The Critters Collection proves one thing to me. To know the Critters is to love them. Right now, at least one nerd screamed that the proper term is Krite. You are seen, little basement dweller. You are seen. But, let’s talk about the horror franchise that helped get me into horror. While New Line was the House that Freddy Krueger built, these movies helped ease in the younger generation to the American horror scene. After all, it was yet another perversion of the E.T. story, but told with nasty aliens.
Critters was always on when I was a kid. But, it was the heavily edited version on WGN where you didn’t know what Billy Zane was doing when he died. Time marched on and the 80 video stores around me all had copies of Critters 2. I still remember pleading with the guy at Kroger Video asking him if I could take home the giant Critter standee. He said No, so I kicked a hole in its crotch and ran off. What does this have to do with anything?
Scott Grimes is the key here. Yeah, he’s part of the Seth MacFarlane crew now working on American Dad and The Orville. But, he’s got that kid face and charm that wouldn’t be out of place in a Spielberg movie. Most horror movies in the 1980s were teen focused, but they wanted to put those kids through hell. Scott Grimes and the other kids in these movies have a fair shot against these alien villains. He even gets the town drunk in on the act to kill these guys.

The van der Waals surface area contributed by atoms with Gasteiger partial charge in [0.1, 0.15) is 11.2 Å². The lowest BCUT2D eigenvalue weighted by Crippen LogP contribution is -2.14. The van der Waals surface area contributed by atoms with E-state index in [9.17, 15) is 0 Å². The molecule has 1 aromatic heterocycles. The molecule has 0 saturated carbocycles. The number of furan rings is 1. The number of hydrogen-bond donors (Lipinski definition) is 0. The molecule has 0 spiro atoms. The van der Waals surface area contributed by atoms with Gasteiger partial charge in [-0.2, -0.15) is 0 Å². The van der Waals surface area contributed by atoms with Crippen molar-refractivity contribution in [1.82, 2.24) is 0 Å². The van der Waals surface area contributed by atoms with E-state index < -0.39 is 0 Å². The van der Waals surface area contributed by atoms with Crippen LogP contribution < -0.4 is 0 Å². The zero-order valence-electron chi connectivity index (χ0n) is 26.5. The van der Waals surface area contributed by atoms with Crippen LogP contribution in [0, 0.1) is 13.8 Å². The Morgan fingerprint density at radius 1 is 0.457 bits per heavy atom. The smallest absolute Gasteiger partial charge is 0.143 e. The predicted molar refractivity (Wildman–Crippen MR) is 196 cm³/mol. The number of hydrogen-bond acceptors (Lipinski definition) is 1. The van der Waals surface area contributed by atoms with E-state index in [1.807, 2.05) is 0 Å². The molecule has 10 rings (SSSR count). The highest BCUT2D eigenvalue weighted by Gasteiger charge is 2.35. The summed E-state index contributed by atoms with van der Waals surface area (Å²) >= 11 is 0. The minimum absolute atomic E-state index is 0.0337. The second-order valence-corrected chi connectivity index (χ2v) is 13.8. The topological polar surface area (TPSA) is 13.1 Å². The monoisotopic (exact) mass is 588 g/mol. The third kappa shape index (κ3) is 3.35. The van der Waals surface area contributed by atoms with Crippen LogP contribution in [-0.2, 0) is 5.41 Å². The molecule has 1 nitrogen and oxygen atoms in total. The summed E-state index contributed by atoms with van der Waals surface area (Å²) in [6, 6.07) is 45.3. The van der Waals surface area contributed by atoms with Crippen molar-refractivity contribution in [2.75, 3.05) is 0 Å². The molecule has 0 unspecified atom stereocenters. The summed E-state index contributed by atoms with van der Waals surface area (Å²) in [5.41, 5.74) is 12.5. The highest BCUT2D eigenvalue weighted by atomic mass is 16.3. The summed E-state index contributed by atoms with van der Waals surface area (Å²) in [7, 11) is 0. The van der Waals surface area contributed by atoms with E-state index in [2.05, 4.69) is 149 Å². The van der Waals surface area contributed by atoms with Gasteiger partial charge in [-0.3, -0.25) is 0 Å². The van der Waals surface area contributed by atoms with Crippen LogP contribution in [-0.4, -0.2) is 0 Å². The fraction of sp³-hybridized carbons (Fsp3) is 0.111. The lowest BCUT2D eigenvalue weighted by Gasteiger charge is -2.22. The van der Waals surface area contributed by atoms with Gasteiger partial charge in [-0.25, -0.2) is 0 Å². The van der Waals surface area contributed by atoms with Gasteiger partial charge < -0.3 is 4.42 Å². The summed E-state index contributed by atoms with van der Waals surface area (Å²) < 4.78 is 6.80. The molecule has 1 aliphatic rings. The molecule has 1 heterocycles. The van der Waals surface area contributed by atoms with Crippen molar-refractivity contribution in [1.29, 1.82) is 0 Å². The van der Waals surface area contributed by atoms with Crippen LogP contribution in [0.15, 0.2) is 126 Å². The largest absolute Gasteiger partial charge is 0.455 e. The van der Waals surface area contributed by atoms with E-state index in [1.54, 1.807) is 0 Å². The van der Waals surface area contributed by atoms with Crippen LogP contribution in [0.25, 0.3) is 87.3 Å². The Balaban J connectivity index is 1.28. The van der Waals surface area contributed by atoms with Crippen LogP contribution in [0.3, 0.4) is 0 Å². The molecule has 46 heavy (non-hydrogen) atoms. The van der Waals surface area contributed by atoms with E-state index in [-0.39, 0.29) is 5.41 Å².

Plus, you had cool shape shifting bounty hunters and the eventual promise of suggested nudity in a PG-13 movie. None of this was meant to be titillating. It was the idea that kids have when they sneak a peak or steal their way into a guarded area. The effort is in achieving something before you were meant to do it. Critters understands that.
Leonard DiCaprio, Angela Bassett and Brad Dourif were disconnected from that in later films. They became Sci-Fi/horror/action constructs designed to work the same premise in other environments. Yet, it never came together. The first two films should have been a duology that politely tweaked the E.T. mythos on the nose and existed as a fun part of the 80s horror mythos. But, they pushed it too hard.
Oh well, such is life.